By Mark Osborn, Ph.D., Minnesota Stem Cell Institute, University of Minnesota
CRISPR/Cas9 is a vital part of our research at the University of Minnesota and the Cas9 recombinant protein, used at high concentration, has allowed for highly efficient modification of T-cells.
By introducing a Cas9 nuclease guide RNA complex (RNP), we target a specific spot in the genome, where the nuclease cuts the DNA. The DNA break is repaired in one of two ways: homologous recombination, which is high-fidelity, or non-homologous endjoining (NHEJ), which is more error-prone.
When DNA breaks occur, it’s similar to someone ripping up railroad tracks, and the cell needs to glue the ragged break back together. To process the overhangs, the cell excises bases of the DNA and glues the ends together.
In this process, some DNA sequence can be lost in such a manner that a gene can be permanently inactivated. This approach is highly relevant for T-cells, an immune system cell that is educated to distinguish self from non-self.
Therefore, we rely on the T-cell’s education system to recognize and ‘ignore’ our own tissue, but if a foreign body such as bacteria comes into our body, those cells work to eradicate it.
Disruption and direction
Working in the Division of Blood and Marrow Transplantation at the University of Minnesota, a mainstay procedure is to take out cells from one person and put them in someone else. Donor T-cells transfused into a patient with leukemia will recognize the leukemic cells as foreign and target them for destruction. But since those cells come from a different person, that recognition can tip toward recognizing healthy tissue as foreign and start to destroy it.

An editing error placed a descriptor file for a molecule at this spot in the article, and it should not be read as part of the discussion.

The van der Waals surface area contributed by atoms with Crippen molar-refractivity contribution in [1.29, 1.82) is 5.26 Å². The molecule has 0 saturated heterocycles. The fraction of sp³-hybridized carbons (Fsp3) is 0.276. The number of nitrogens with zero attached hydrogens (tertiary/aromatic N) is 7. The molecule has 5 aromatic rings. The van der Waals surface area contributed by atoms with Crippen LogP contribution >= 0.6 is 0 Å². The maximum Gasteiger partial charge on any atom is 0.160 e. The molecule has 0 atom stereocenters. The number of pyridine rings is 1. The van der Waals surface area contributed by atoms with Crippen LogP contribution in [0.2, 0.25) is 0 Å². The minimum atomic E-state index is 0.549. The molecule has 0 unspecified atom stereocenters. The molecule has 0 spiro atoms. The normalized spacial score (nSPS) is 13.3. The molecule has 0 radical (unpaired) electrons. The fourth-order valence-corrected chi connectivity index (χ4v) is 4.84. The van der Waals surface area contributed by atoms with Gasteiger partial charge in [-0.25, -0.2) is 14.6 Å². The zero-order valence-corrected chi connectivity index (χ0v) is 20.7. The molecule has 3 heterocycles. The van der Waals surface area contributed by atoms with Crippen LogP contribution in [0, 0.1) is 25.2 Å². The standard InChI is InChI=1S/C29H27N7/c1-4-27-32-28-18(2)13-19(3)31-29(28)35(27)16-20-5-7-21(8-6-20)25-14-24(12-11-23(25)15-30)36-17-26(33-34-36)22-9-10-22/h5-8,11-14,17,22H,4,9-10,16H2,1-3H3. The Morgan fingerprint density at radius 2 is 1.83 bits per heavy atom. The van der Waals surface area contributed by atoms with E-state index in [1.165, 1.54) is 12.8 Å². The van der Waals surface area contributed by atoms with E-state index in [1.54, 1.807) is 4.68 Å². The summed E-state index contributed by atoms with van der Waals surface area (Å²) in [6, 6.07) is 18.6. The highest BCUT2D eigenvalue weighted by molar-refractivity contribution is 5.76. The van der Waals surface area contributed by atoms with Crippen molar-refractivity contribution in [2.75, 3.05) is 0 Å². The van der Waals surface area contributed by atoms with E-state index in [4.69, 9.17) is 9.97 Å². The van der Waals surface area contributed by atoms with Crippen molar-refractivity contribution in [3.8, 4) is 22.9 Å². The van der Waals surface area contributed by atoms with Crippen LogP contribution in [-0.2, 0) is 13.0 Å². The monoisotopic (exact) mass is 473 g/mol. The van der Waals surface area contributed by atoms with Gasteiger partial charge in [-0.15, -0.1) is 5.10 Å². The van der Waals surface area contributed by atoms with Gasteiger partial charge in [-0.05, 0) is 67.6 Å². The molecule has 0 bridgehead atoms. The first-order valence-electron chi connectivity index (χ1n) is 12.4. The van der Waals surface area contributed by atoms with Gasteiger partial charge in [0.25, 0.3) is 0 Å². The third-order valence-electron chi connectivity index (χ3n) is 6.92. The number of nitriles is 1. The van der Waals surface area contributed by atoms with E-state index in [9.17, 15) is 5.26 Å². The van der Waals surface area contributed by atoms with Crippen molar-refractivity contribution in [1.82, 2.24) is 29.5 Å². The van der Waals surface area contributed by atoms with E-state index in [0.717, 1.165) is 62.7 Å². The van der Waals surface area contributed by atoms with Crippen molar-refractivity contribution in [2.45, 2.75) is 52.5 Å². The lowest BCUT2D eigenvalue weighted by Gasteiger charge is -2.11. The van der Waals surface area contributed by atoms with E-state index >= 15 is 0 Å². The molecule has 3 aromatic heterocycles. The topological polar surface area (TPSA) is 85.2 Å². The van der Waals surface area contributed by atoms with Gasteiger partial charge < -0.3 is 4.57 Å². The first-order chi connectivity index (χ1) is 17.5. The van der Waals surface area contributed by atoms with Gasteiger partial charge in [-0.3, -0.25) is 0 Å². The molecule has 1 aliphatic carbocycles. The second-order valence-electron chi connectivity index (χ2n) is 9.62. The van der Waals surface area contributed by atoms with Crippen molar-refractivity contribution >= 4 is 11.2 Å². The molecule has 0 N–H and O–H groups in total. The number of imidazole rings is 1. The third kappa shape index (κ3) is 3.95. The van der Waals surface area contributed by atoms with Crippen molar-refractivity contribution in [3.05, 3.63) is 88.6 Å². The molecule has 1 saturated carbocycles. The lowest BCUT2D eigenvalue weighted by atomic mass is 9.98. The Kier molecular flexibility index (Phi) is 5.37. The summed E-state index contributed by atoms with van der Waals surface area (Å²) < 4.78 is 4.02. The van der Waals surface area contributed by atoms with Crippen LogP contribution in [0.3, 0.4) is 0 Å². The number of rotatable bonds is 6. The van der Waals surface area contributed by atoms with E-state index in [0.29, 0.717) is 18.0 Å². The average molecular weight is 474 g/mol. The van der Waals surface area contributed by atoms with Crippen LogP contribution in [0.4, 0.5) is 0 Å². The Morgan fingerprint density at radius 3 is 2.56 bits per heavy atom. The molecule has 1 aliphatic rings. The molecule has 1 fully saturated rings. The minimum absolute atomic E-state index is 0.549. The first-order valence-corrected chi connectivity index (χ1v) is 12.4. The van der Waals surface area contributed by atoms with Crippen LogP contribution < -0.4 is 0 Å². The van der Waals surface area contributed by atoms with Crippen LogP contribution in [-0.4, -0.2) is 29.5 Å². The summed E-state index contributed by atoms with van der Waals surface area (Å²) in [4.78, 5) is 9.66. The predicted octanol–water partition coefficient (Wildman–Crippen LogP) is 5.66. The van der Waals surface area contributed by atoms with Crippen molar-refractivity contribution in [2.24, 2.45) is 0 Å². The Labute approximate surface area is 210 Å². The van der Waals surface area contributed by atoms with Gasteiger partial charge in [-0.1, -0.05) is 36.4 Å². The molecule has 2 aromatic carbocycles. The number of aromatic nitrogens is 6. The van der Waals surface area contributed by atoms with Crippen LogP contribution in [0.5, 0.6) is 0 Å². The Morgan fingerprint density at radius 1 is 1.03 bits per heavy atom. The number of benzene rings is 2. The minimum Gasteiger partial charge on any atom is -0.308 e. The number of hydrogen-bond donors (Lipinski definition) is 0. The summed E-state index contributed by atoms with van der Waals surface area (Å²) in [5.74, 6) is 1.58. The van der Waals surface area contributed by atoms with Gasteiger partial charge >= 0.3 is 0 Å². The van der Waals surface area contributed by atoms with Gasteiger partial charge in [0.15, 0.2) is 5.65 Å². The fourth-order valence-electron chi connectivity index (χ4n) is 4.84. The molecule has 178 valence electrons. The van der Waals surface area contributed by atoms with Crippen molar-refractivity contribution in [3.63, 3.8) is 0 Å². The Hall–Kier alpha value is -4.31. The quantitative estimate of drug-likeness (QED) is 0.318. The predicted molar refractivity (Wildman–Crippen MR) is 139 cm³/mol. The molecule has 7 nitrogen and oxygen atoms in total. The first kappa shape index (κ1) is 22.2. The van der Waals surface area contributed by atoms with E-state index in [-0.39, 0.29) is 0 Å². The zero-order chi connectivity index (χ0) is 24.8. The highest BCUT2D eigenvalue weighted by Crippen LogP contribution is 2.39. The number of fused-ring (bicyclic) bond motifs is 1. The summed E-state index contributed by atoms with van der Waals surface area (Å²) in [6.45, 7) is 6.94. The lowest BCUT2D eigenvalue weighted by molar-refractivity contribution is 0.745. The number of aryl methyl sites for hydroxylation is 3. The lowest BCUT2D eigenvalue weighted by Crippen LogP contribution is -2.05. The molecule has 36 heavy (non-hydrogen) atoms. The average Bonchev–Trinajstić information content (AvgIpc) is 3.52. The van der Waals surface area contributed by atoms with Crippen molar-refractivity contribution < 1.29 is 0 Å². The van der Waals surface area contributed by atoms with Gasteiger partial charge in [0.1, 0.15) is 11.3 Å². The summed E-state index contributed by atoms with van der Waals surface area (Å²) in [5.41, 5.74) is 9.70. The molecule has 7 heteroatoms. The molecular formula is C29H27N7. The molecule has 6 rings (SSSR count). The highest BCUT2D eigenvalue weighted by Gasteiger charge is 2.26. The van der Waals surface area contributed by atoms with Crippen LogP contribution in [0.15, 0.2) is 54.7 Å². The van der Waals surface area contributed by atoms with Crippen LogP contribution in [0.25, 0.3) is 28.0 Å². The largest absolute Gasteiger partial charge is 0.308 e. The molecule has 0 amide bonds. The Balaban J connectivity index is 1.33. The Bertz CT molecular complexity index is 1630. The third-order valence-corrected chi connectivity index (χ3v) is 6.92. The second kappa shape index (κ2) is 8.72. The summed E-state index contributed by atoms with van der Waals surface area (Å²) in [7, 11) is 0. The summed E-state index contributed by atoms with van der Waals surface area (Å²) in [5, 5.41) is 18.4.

By disrupting the T-cell receptor (TCR) using the Cas9 protein and a TCR gRNA, we can prevent T-cells from reacting in a negative fashion. We then augment their tumor eradication ability with a second molecule called a chimeric antigen receptor.
While this example for TCRs has therapeutic implications, it also has basic biological implications: the ability to knock out candidate proteins allows us, from a discovery standpoint, to assess their function. As such, knocking out a candidate gene and subsequent loss of protein allows us to study what the effects are on the cell.
Higher concentrations, fewer cells
When we deliver the RNP complexes to cells our preferred method is to use electroporation. We expose the cells to an electrical current, which makes them temporarily porous, and essentially shoot the material into the cell. When the Cas9 protein was first available, it was available at a tenth of the concentration of what we now use, and had a lower rate of gene repair or knockout efficiency.
The entire process of mixing the cells and the proteins is affected by volume. The smaller the volume, the better the effect we can get. If we need to add more protein because of its low concentration, it dilutes the mixture and the transfer is less efficient. If we can add the same amount or less volume of the Cas9 because of its high concentration, our rates of gene modification increase helping us accomplish more in our research.
If the higher concentration Cas9 protein was unavailable, we would have to scale up our processes, which would require more cells and other materials, as well as time and money. Smaller numbers of cells with more protein is the ideal approach, which is what the high concentration Cas9 allows us to do.